FIG. 11 shows the effect of driving the LED using the shaped drive signal, which includes current peaking and charge extraction. Again FIG. 11( a) shows the data signal, FIG. 11( b) shows the total LED current with current peak P, steady drive signal Q, and charge extraction S. FIG. 11C illustrates the resistive diode current, corresponding to the illumination. It can be seen that the rise time and fall time have been significantly reduced, the waveform corresponding much more closely to the input data signal.

The light sources are 980 nm bottom emitting Resonant Cavity LEDs, grown on double polished n+ GaAs substrates. The emission wavelength and emission angular beam profile are set by the emission wavelength of the active region (quantum wells) and the resonance wavelength of the cavity. The difference between the two wavelengths is known as detuning, and this is optimised to maximise the power received at the photodetector for the particular optical system used. The particular wavelength within this rage (980-1000 nm) is chosen to be (ideally) within an optically quiet region of the ambient light optical spectrum.

The plan view of the light source array is shown in FIG. 22. The sources 22 are on a hexagonal pitch of 300-500 μm or so. The hatched contacts 220 are the p contacts, on the rear of the device, and the solid contacts 222 are the n contacts.

The light source array is flip-chip bonded to the CMOS driver circuits formed on a separate substrate to produce an integrated light emitter.

The receiver uses an array of photo diodes (34) each supplying its signal to a respective sense circuit consisting of a pre-amplifier followed by a post-amplifier. The pre-amplifier is a three stage transimpedance amplifier with an NMOS load at the output of each stage to control gain and stability. This is shown schematically in FIG. 13. Each stage consists of a CMOS inverting amplifier with a diode-connected NMOS load. The amplifier is designed to have a −3 dB bandwidth of 217 MHz. The bandwidth of each stage is set as 939.93 MHz. This corresponds to a phase shift of 13° per stage at the gain-bandwidth. The complete amplifier also includes a feedback resistor 57. The width and length of the transistors are defined by a special algorithm based on the use of a precomputed nomograph shown in FIG. 24.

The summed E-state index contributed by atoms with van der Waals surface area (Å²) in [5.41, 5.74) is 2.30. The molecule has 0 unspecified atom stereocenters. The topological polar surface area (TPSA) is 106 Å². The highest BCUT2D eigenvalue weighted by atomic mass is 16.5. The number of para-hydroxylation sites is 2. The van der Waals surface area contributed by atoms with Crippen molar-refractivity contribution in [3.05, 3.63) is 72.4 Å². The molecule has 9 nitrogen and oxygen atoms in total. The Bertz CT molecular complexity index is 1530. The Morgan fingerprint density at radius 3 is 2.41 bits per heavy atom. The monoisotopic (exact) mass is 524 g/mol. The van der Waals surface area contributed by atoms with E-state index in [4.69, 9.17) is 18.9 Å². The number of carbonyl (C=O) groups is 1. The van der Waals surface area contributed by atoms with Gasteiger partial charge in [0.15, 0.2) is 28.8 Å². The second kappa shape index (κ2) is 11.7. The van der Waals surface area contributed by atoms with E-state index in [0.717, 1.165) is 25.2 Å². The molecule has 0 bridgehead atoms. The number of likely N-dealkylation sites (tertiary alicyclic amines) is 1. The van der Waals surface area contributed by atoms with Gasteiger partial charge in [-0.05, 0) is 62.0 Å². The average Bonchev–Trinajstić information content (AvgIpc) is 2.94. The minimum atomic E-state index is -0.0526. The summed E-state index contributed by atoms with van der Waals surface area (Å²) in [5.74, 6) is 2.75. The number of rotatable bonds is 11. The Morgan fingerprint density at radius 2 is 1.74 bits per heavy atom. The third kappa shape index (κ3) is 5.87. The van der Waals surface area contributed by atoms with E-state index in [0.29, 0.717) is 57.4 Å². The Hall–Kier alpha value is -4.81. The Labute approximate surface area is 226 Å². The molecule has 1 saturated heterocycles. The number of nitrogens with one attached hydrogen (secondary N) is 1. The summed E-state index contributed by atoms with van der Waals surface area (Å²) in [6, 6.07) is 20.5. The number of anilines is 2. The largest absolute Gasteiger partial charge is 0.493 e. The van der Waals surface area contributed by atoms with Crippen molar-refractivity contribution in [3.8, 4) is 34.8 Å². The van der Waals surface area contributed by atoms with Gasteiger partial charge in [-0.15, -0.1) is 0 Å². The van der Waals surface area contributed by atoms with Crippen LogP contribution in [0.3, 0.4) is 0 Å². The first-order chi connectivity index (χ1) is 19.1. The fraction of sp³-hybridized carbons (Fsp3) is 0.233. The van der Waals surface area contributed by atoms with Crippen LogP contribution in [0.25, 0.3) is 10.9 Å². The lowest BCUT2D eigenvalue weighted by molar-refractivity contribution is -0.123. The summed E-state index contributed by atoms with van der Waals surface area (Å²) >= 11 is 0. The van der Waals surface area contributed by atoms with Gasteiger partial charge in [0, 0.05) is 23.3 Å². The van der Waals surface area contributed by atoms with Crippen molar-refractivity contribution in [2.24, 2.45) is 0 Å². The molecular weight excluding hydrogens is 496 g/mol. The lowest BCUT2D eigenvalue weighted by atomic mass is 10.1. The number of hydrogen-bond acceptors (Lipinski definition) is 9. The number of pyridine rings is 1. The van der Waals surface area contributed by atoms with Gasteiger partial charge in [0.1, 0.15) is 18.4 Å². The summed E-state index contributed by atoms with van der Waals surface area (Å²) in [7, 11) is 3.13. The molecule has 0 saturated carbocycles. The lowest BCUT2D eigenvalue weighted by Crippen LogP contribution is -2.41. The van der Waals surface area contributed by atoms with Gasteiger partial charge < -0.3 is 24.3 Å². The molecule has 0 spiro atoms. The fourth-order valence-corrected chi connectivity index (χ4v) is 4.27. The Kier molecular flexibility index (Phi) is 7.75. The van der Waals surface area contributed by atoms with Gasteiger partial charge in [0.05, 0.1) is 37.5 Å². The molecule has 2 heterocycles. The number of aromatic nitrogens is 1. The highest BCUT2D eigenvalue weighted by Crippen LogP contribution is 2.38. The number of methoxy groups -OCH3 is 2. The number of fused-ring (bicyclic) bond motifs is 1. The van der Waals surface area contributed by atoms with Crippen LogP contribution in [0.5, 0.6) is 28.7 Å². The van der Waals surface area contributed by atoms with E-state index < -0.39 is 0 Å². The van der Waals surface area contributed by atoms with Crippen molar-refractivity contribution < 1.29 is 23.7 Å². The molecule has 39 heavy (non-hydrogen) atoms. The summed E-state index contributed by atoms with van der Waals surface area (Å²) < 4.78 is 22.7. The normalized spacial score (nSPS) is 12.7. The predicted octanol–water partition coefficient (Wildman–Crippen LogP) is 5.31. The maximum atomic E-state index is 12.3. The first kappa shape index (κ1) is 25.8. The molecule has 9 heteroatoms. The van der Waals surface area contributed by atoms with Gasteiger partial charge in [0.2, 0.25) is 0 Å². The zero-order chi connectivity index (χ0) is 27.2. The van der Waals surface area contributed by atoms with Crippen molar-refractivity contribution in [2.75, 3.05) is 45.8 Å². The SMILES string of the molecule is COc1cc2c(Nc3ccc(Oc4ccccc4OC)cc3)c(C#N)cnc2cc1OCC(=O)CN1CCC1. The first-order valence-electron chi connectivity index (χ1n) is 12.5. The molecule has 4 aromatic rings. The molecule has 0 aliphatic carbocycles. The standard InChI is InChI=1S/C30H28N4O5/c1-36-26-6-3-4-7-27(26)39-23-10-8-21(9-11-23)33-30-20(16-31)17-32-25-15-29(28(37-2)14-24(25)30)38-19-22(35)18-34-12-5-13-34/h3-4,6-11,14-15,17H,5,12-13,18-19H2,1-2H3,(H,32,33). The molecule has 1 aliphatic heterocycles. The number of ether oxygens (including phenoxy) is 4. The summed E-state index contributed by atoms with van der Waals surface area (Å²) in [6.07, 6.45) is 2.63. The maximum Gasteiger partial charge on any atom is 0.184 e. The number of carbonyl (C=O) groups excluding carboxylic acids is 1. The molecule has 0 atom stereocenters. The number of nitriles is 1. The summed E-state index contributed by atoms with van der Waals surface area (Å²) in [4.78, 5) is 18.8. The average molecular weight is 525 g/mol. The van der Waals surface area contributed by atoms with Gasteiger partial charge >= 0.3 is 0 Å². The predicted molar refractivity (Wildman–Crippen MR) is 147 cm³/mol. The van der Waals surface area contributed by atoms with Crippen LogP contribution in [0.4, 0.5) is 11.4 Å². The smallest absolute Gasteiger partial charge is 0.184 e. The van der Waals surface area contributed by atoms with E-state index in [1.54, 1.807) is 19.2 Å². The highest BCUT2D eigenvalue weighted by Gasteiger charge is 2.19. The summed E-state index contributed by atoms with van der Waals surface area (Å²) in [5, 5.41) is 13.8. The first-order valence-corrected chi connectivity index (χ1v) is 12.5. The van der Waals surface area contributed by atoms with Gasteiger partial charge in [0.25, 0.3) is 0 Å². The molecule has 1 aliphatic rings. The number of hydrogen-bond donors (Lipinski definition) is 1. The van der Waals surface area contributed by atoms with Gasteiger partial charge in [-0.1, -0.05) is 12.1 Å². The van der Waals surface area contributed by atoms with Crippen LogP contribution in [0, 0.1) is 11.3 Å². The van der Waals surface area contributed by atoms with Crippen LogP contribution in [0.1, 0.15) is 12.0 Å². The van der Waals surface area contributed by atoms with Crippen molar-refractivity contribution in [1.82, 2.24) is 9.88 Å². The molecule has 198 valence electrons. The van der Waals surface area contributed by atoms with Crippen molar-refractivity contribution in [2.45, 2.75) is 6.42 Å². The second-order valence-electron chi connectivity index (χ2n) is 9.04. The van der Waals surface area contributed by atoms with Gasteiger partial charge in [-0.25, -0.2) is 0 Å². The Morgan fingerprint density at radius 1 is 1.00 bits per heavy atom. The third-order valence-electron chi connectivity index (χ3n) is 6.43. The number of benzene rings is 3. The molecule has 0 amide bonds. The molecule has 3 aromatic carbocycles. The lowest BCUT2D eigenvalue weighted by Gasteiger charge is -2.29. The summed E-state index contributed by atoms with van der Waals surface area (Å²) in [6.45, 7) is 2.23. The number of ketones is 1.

The nomograph is computed from known parametric data corresponding to the CMOS process to be used. It relates DC bias conditions, bandwidth, stability and gain with transistor dimensions W1, W2 and W3 in a manner not practicable using traditional design methods. This approach allows optimised values to be chosen for the transistor dimensions.

The post-amplifier is schematically illustrated in FIG. 14. It is a three stage amplifier. The first stage is a DC-coupled inverting amplifier 58 with DC stabilisation to maintain correct operating conditions. The stabilisation circuit also serves to curtail the low frequency response to reduce the effect of unwanted low frequency noise. The second stage is a differential amplifier 59 which produces an output current that is amplified by the third stage of amplification 60, a transimpedance amplifier. A final stage of amplification consists of an invertor and a diode-coupled NMOS transistor 61. The use of a differential amplifier allows, where desired and with the addition of the necessary extra circuit elements, signals from different detectors to be combined together. This allows a plurality of signals of different strengths to be combined together in different proportions depending on their strengths.

The detectors are substrate illuminated InGaAsP PIN diodes grown on InP substrates. These will operate at both 980 and 1500 nm. The I-region is relatively thick for these types of device, in order to minimise the capacitance. The bandwidth of the circuit is limited by the capacitance and the transit time for carriers to pass across the detector junction. These two are competing and preferably the detectors work at an optimum point between these effects. The thickness of the detector and the DC bias voltage of the detector are optimised to achieve this.